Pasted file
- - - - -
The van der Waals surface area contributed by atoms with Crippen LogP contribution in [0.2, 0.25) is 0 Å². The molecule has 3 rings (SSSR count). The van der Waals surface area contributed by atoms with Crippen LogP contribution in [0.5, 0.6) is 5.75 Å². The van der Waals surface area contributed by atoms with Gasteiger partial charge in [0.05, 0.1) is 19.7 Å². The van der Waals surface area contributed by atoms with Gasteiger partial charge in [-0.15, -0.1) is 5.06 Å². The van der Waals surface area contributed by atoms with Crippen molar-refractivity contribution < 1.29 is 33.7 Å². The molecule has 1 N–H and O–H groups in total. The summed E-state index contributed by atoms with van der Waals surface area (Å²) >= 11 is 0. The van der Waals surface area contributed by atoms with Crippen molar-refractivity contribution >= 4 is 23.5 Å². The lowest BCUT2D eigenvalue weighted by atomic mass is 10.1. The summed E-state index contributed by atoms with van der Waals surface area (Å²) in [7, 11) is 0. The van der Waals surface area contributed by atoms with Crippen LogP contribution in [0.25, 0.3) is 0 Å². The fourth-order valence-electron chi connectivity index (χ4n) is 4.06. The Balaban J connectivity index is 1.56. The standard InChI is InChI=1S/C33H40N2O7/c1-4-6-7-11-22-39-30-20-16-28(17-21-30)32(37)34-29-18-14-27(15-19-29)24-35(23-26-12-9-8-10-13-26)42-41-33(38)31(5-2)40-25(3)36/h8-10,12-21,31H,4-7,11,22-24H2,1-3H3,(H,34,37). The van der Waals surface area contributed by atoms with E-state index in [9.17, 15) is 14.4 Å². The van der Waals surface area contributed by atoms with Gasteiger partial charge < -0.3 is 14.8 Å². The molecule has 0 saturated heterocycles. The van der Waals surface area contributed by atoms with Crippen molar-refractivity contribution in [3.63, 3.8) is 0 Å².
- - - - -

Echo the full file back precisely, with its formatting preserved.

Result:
The van der Waals surface area contributed by atoms with Crippen LogP contribution in [0.2, 0.25) is 0 Å². The molecule has 3 rings (SSSR count). The van der Waals surface area contributed by atoms with Crippen LogP contribution in [0.5, 0.6) is 5.75 Å². The van der Waals surface area contributed by atoms with Gasteiger partial charge in [0.05, 0.1) is 19.7 Å². The van der Waals surface area contributed by atoms with Gasteiger partial charge in [-0.15, -0.1) is 5.06 Å². The van der Waals surface area contributed by atoms with Crippen molar-refractivity contribution < 1.29 is 33.7 Å². The molecule has 1 N–H and O–H groups in total. The summed E-state index contributed by atoms with van der Waals surface area (Å²) >= 11 is 0. The van der Waals surface area contributed by atoms with Crippen molar-refractivity contribution >= 4 is 23.5 Å². The lowest BCUT2D eigenvalue weighted by atomic mass is 10.1. The summed E-state index contributed by atoms with van der Waals surface area (Å²) in [7, 11) is 0. The van der Waals surface area contributed by atoms with Crippen LogP contribution in [0.25, 0.3) is 0 Å². The fourth-order valence-electron chi connectivity index (χ4n) is 4.06. The Balaban J connectivity index is 1.56. The standard InChI is InChI=1S/C33H40N2O7/c1-4-6-7-11-22-39-30-20-16-28(17-21-30)32(37)34-29-18-14-27(15-19-29)24-35(23-26-12-9-8-10-13-26)42-41-33(38)31(5-2)40-25(3)36/h8-10,12-21,31H,4-7,11,22-24H2,1-3H3,(H,34,37). The van der Waals surface area contributed by atoms with E-state index in [9.17, 15) is 14.4 Å². The van der Waals surface area contributed by atoms with Gasteiger partial charge < -0.3 is 14.8 Å². The molecule has 0 saturated heterocycles. The van der Waals surface area contributed by atoms with Crippen molar-refractivity contribution in [3.63, 3.8) is 0 Å².